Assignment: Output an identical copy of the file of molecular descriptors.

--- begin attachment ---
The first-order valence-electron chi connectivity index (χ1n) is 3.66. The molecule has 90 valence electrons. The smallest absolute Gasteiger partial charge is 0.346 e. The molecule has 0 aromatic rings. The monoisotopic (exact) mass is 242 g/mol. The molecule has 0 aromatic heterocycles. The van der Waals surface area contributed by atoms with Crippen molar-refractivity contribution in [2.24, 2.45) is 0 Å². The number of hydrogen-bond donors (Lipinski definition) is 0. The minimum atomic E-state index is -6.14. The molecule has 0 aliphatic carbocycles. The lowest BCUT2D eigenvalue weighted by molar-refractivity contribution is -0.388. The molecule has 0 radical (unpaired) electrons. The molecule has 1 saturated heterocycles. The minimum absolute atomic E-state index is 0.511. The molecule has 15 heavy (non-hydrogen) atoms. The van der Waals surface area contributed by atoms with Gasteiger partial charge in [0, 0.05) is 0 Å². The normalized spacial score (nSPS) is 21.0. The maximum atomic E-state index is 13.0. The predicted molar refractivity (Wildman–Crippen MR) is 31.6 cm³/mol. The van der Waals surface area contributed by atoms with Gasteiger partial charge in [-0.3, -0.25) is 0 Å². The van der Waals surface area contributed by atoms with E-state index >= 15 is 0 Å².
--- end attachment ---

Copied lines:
The first-order valence-electron chi connectivity index (χ1n) is 3.66. The molecule has 90 valence electrons. The smallest absolute Gasteiger partial charge is 0.346 e. The molecule has 0 aromatic rings. The monoisotopic (exact) mass is 242 g/mol. The molecule has 0 aromatic heterocycles. The van der Waals surface area contributed by atoms with Crippen molar-refractivity contribution in [2.24, 2.45) is 0 Å². The number of hydrogen-bond donors (Lipinski definition) is 0. The minimum atomic E-state index is -6.14. The molecule has 0 aliphatic carbocycles. The lowest BCUT2D eigenvalue weighted by molar-refractivity contribution is -0.388. The molecule has 0 radical (unpaired) electrons. The molecule has 1 saturated heterocycles. The minimum absolute atomic E-state index is 0.511. The molecule has 15 heavy (non-hydrogen) atoms. The van der Waals surface area contributed by atoms with Gasteiger partial charge in [0, 0.05) is 0 Å². The normalized spacial score (nSPS) is 21.0. The maximum atomic E-state index is 13.0. The predicted molar refractivity (Wildman–Crippen MR) is 31.6 cm³/mol. The van der Waals surface area contributed by atoms with Gasteiger partial charge in [-0.3, -0.25) is 0 Å². The van der Waals surface area contributed by atoms with E-state index >= 15 is 0 Å².